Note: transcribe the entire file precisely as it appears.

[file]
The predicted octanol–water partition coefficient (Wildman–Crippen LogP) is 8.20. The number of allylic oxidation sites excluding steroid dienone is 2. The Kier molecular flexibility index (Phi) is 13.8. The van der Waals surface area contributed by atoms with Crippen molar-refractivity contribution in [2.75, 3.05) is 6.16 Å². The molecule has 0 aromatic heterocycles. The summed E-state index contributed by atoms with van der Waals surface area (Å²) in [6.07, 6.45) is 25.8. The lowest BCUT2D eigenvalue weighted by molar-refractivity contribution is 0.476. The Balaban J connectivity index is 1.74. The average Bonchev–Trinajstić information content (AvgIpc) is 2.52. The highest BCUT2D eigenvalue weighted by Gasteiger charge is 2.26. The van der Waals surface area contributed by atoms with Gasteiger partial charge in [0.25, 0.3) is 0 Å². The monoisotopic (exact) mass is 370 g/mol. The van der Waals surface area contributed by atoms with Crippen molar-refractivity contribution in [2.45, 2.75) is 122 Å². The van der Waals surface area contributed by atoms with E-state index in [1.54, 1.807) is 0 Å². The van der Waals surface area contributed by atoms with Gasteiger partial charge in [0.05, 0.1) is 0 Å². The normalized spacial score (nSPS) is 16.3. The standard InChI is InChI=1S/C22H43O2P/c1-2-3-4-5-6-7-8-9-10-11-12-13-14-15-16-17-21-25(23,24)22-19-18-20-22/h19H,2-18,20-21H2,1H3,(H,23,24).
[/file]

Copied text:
The predicted octanol–water partition coefficient (Wildman–Crippen LogP) is 8.20. The number of allylic oxidation sites excluding steroid dienone is 2. The Kier molecular flexibility index (Phi) is 13.8. The van der Waals surface area contributed by atoms with Crippen molar-refractivity contribution in [2.75, 3.05) is 6.16 Å². The molecule has 0 aromatic heterocycles. The summed E-state index contributed by atoms with van der Waals surface area (Å²) in [6.07, 6.45) is 25.8. The lowest BCUT2D eigenvalue weighted by molar-refractivity contribution is 0.476. The Balaban J connectivity index is 1.74. The average Bonchev–Trinajstić information content (AvgIpc) is 2.52. The highest BCUT2D eigenvalue weighted by Gasteiger charge is 2.26. The van der Waals surface area contributed by atoms with Gasteiger partial charge in [0.25, 0.3) is 0 Å². The monoisotopic (exact) mass is 370 g/mol. The van der Waals surface area contributed by atoms with Crippen molar-refractivity contribution in [2.45, 2.75) is 122 Å². The van der Waals surface area contributed by atoms with E-state index in [1.54, 1.807) is 0 Å². The van der Waals surface area contributed by atoms with Gasteiger partial charge in [0.05, 0.1) is 0 Å². The normalized spacial score (nSPS) is 16.3. The standard InChI is InChI=1S/C22H43O2P/c1-2-3-4-5-6-7-8-9-10-11-12-13-14-15-16-17-21-25(23,24)22-19-18-20-22/h19H,2-18,20-21H2,1H3,(H,23,24).